Special Session on “Challenges in Low-Temperature Plasma Modelling”

Special Session - design pattern

The scientific program of ICPIG 2017 includes on July 11 (Tuesday) a Special Session on “Challenges in Low-Temperature Plasma Modelling”, dedicated to the memory of Professor Carlos Matos Ferreira.

The program of the Special Session, with the confirmed list of invited speakers, is the following.

Luís L. Alves, Portugal 
Opening. Evocation of Carlos Matos Ferreira

Ron White, Australia
Challenges in the kinetic modelling of electrons and ions in gaseous and liquid matter

 FC9CD7AF-1605-41E9-B58B-8DACC08A1E07 Ron White is Professor of Physics at James Cook University in Townsville, Australia.  He is currently Head of Physical Sciences within the College of Science and Engineering.  He received his PhD in 1997 and has had appointments in the United States and Australia.  Ron White’s group is focussed on the modelling and simulation of non-equilibrium transport processes of electrons, ions and other charged particles in gases, liquids, organic and disordered materials. His particular focus has been to electron collisions, swarm experiments, low-temperature plasmas, positron physics and organic semiconductors using various techniques including multi-term solutions of Boltzmann’s equation, fluid equations and Monte Carlo simulations.  He is an editorial board member of the European Physical Journal D. He acknowledges the continued funding of the Australian Research Council.

Thomas Mussenbrock, Germany
Challenges in PIC modelling: electromagnetic description and resonance phenomena

 Thomas2015klein Thomas Mussenbrock is a full professor of electrical engineering. He holds the Chair of Theoretical Electrical Engineering in the Faculty of Mathematics, Computer Science, Physics, Electrical Engineering and Information Science at the Brandenburg University of Technology Cottbus-Senftenberg, Germany. He is head of the Electrodynamics and Physical Electronics Group (EPEG). His research interests are in the area of modeling and simulation of nonequilibrium systems with a focus low-temperature plasmas and ionic devices. He received both the PhD and the venia legendi from Ruhr University Bochum, Germany.

Juan Pablo Trelles, United States
Advances and challenges in fluid flow models of low-temperature plasmas

 Juan_Pablo_Trelles-UMass_Lowell Juan Pablo Trelles is Asst. Professor in the Department of Mechanical Engineering at the University of Massachusetts Lowell. At UMass Lowell, he conducts research on nonequilibrium plasma flows, radiation-matter interaction, solar energy utilization, and advanced numerical methods for transport problems. His research encompasses applications ranging from plasma spray and plasma cutting to solar photo-thermochemical and plasma chemical synthesis, as well as the fundamental understanding of energy transport under non-equilibrium conditions, such flow instability, turbulence, and pattern formation and self-organization phenomena. Before joining the faculty at UMass Lowell, Prof. Trelles was a senior software engineer in the Process Technology Modeling group at Intel Corporation, were he conducted research in low-temperature plasma processes for thin film deposition. His doctoral and post-doctoral research, conducted at the High Temperature and Plasma Laboratory at the University of Minnesota, involved the fundamental and applied study of flow instabilities and nonequilibrium processes in thermal plasma devices. His doctoral research led to novel Variational Multiscale Finite Element Methods for multiphysics and multiscale transport problems. Prof. Trelles is a recipient of the prestigious CAREER award from the National Science Foundation.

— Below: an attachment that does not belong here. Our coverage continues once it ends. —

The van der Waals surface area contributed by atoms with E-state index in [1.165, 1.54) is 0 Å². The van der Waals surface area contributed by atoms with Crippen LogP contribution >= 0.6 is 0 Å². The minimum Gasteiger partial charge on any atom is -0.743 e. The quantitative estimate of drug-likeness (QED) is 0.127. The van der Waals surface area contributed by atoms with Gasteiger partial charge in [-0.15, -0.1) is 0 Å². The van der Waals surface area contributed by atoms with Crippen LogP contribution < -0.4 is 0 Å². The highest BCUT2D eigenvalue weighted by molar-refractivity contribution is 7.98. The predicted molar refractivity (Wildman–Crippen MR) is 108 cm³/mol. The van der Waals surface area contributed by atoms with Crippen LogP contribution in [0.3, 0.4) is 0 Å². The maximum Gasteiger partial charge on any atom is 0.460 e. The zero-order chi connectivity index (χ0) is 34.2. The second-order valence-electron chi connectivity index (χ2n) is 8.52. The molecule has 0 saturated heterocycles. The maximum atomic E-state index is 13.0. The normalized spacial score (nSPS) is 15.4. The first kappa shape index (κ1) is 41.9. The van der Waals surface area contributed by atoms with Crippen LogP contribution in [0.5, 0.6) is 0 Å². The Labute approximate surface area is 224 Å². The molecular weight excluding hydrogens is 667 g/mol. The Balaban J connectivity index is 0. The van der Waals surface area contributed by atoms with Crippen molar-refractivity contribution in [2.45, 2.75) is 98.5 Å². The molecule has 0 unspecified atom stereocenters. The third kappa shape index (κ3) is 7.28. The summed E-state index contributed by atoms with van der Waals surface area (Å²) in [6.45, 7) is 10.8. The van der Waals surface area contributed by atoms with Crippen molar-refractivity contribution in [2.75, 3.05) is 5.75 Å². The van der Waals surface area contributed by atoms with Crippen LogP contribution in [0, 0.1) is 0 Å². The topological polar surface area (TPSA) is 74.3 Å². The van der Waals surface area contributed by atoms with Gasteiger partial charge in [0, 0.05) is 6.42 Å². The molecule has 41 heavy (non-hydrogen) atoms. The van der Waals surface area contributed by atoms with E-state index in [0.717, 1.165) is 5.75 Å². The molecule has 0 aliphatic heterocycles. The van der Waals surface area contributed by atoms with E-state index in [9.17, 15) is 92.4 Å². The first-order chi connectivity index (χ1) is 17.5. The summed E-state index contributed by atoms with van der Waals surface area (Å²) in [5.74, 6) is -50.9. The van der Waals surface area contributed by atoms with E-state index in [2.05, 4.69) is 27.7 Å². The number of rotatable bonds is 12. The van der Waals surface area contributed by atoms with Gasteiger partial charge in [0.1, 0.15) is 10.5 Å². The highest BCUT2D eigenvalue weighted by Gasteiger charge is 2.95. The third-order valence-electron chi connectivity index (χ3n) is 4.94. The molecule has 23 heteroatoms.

Vasco Guerra, Portugal
Challenges in the modelling of plasma-surface interaction

 Photo1 Vasco Guerra is Associate Professor at the Department of Physics of Instituto Superior Técnico (IST), Universidade de Lisboa, member of the Group of Gas Discharges and Gaseous Electronics of the Instituto de Plasmas e Fusão Nuclear (IPFN). His research focuses on the modeling of non-equilibrium kinetics of low-temperature molecular plasmas, including electron, vibrational, chemical and surface kinetics. In 2016 he was awarded the William Crookes Plasma Prize, “for the outstanding contribution to the modeling of molecular low-temperature plasmas.”

Andrew Gibson, United Kingdom
Challenges in the modelling of reactive plasmas: limitations and opportunities in global modelling

 AGibson_Photo Andrew Gibson received his MSci degree in Physics with Biomedical Applications from Queen’s University Belfast, UK in 2011 and his Ph.D. from the same university in 2015. He worked for a short time as a post-doctoral researcher at the University of York and is now undertaking post-doctoral research jointly affiliated to the Laboratoire de Physique des Plasmas at Ecole Polytechnique, France and the York Plasma Institute, University of York. His current research focusses on the simulation of low temperature plasmas using a variety of approaches with a strong emphasis on validation against experimental measurements. This work primarily considers plasmas produced in molecular gases at both low and high pressure with a view to optimizing their use in various applications.

Final discussion and Closure